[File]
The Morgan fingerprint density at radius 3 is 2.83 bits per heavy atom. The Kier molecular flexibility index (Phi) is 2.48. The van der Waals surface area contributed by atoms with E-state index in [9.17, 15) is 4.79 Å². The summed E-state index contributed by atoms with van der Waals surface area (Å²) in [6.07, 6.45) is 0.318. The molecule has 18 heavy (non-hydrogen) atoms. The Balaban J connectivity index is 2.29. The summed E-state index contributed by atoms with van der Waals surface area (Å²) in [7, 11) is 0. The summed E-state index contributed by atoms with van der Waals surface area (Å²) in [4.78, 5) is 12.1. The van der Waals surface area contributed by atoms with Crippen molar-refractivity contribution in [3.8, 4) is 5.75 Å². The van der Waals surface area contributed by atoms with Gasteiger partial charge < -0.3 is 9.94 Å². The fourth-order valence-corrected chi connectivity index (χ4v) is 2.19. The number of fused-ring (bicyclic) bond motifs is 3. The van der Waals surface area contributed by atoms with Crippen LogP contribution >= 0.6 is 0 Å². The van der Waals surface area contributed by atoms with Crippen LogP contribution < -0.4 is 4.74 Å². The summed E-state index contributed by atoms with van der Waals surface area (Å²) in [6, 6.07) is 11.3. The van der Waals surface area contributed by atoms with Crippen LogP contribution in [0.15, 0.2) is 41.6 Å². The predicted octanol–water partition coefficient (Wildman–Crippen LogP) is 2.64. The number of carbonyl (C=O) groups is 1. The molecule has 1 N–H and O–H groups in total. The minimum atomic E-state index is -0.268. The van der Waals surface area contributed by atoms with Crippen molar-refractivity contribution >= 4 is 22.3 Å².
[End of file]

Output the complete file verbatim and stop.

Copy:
The Morgan fingerprint density at radius 3 is 2.83 bits per heavy atom. The Kier molecular flexibility index (Phi) is 2.48. The van der Waals surface area contributed by atoms with E-state index in [9.17, 15) is 4.79 Å². The summed E-state index contributed by atoms with van der Waals surface area (Å²) in [6.07, 6.45) is 0.318. The molecule has 18 heavy (non-hydrogen) atoms. The Balaban J connectivity index is 2.29. The summed E-state index contributed by atoms with van der Waals surface area (Å²) in [7, 11) is 0. The summed E-state index contributed by atoms with van der Waals surface area (Å²) in [4.78, 5) is 12.1. The van der Waals surface area contributed by atoms with Crippen molar-refractivity contribution in [3.8, 4) is 5.75 Å². The van der Waals surface area contributed by atoms with Gasteiger partial charge < -0.3 is 9.94 Å². The fourth-order valence-corrected chi connectivity index (χ4v) is 2.19. The number of fused-ring (bicyclic) bond motifs is 3. The van der Waals surface area contributed by atoms with Crippen LogP contribution >= 0.6 is 0 Å². The van der Waals surface area contributed by atoms with Crippen LogP contribution < -0.4 is 4.74 Å². The summed E-state index contributed by atoms with van der Waals surface area (Å²) in [6, 6.07) is 11.3. The van der Waals surface area contributed by atoms with Crippen LogP contribution in [0.15, 0.2) is 41.6 Å². The predicted octanol–water partition coefficient (Wildman–Crippen LogP) is 2.64. The number of carbonyl (C=O) groups is 1. The molecule has 1 N–H and O–H groups in total. The minimum atomic E-state index is -0.268. The van der Waals surface area contributed by atoms with Crippen molar-refractivity contribution >= 4 is 22.3 Å².